Zac Ellis
Monday March 7th, 2016

The Denver Broncos announced Sunday that Peyton Manning would retire from the NFL after 18 seasons. He leaves pro football as a two-time Super Bowl winner, a five-time MVP and the league's all-time leader in passing touchdowns and passing yards. But long before putting a bow on an illustrious career with his second Super Bowl victory, Manning made a name for himself as a prolific quarterback in the SEC.

In 1994 Manning arrived at the University of Tennessee as a blue-chip prospect out of New Orleans. The son of Ole Miss legend Archie Manning, Peyton went on to author his own stellar collegiate career. He went 39–5 as a four-year starter at Tennessee, throwing for 11,201 yards—just the fourth quarterback in NCAA history to eclipse 11,000 yards—and 89 touchdowns.

After his junior season in 1996, Manning flirted with leaving school early for the NFL draft. But the rising senior opted to return to Knoxville and helped the Volunteers win the '97 SEC title. That season Manning claimed the Maxwell Award, the Davey O'Brien National Quarterback Award and the Johnny Unitas Golden Arm Award. He finished second in Heisman Trophy voting to Michigan cornerback Charles Woodson and became the No. 1 overall pick in the '98 NFL draft.

SI.com asked several individuals who played and coached with and against Manning to share memories of his college career at Tennessee.

Phillip Fulmer

Then: Head football coach, University of Tennessee
Now: Partner, BPV Capital Management

Peyton was one of the top high school quarterbacks in the country. On tape, he was in control, in command of the ball, and he just looked the part of a drop-back quarterback. Our offense interested Peyton because we were throwing the ball, and we could adjust to the ability of the quarterback. Looking back, I was just elated Peyton was interested in Tennessee. I never really felt pressure in coaching Peyton; Archie and Olivia probably caught the brunt of it. But I still get grief from my Mississippi friends from time to time.

Seven plays into the 1994 season-opening game against UCLA, we lost [starting quarterback Jerry] Colquitt to a season-ending injury. A few weeks later Todd [Helton] gets his knee tweaked against Mississippi State. All the sudden, Peyton's in the game. ... One of Peyton's first balls in the game after Todd's injury was an out route from one hash to the opposite sideline. He hit one of our receivers, Kendrick Jones, and it was just a rope. I'd seen it in practice, but this was for real.

Peyton had been in so many locker rooms growing up, watching tape and listening to his dad, coordinators and head coaches. That could have made him think he knew it all, but he didn't. He just wanted to learn. You never wanted to tell Peyton one thing and then tell him something else later, because he'd have the notes. He'd say, "Coach, let's go back and look at that." Then I'd have to say, "Well, okay." He was so meticulous with his notes.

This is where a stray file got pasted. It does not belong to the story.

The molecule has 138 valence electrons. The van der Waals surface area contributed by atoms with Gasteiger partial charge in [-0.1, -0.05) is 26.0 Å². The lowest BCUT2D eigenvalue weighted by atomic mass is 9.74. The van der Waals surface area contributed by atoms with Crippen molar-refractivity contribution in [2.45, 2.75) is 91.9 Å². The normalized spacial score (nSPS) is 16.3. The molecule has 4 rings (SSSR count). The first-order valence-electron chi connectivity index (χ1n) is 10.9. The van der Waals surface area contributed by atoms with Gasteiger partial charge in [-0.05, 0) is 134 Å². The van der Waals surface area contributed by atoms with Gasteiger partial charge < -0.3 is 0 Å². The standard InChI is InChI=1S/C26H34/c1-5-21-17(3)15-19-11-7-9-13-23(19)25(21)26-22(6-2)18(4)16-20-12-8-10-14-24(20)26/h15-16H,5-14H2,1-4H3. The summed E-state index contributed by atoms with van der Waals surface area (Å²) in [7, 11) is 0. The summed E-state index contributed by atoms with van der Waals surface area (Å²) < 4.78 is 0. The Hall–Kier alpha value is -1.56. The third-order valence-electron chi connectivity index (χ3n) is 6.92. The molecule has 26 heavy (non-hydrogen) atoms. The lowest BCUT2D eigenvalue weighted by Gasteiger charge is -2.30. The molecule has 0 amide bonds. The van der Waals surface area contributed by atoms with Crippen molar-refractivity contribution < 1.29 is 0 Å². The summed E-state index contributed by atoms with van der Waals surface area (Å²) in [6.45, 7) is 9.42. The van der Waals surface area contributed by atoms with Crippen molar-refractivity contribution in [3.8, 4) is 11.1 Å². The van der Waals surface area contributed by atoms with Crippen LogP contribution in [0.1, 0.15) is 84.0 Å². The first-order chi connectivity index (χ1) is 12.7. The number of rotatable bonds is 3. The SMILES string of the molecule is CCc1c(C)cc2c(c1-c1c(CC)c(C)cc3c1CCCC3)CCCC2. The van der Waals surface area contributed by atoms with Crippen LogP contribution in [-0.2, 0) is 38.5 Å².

I think Peyton is respected as one of the best to ever play in the SEC, if not the best. He took Tennessee to another level. I don't mean anything negative by this, but even though we didn't win a national championship with Peyton, in a lot of ways we won a national championship [in 1998] because of Peyton.

Sporting News via Getty Images

Steve Spurrier

Then: Head football coach, University of Florida
Now: Retired

Our Florida team in 1994 already had Danny Wuerffel, who had played well as a redshirt freshman the year before, but we still recruited Peyton. He visited campus and I visited his home in New Orleans. But one morning one of my assistant coaches, Bob Sanders, who recruited Louisiana, came in and said, "Coach, Peyton is going to Tennessee." I looked at him and said, "Well, that's probably the best place for him to go." And he sure looked at me funny.

But shoot, we had Danny Wuerffel, Eric Kresser, Terry Dean—we had some good quarterbacks at that time. Peyton was able to go to Tennessee and start all four years. He and Danny were certainly two of the best to ever play in the SEC. You can have too many quarterbacks when they're both great like Peyton and Danny.

I can tell you about every game we played against Peyton. In '94, we went to Knoxville and had a really good team. We beat them 31–0, but they put Peyton in with maybe four or five minutes left in the fourth quarter. Archie likes to tell the story that when Peyton got in the huddle, he said, "All right fellas, let's go! Let's go! Let's go get us a touchdown!" One of the Vols' linemen looked at Peyton and said, "Shut the heck up and snap the ball!" Archie tells that story a lot better than I do.

Some people in Gainesville say the '95 game is one of their favorite Florida games of all time. Tennessee had us 30–14 with about two minutes left in the first half, Peyton was throwing the ball up and down the field. We scored right before the half to make it 30–21. Then we proceeded to score six touchdowns on our next six possessions. We beat them 62–37, as it ended up.

In '96, there was a lot of hype in Knoxville about us. We hit some big plays, got a turnover and suddenly we're up 35–0 with 12 minutes left in the second quarter. But Peyton threw for about 480 or 490 yards. I think he set a school record.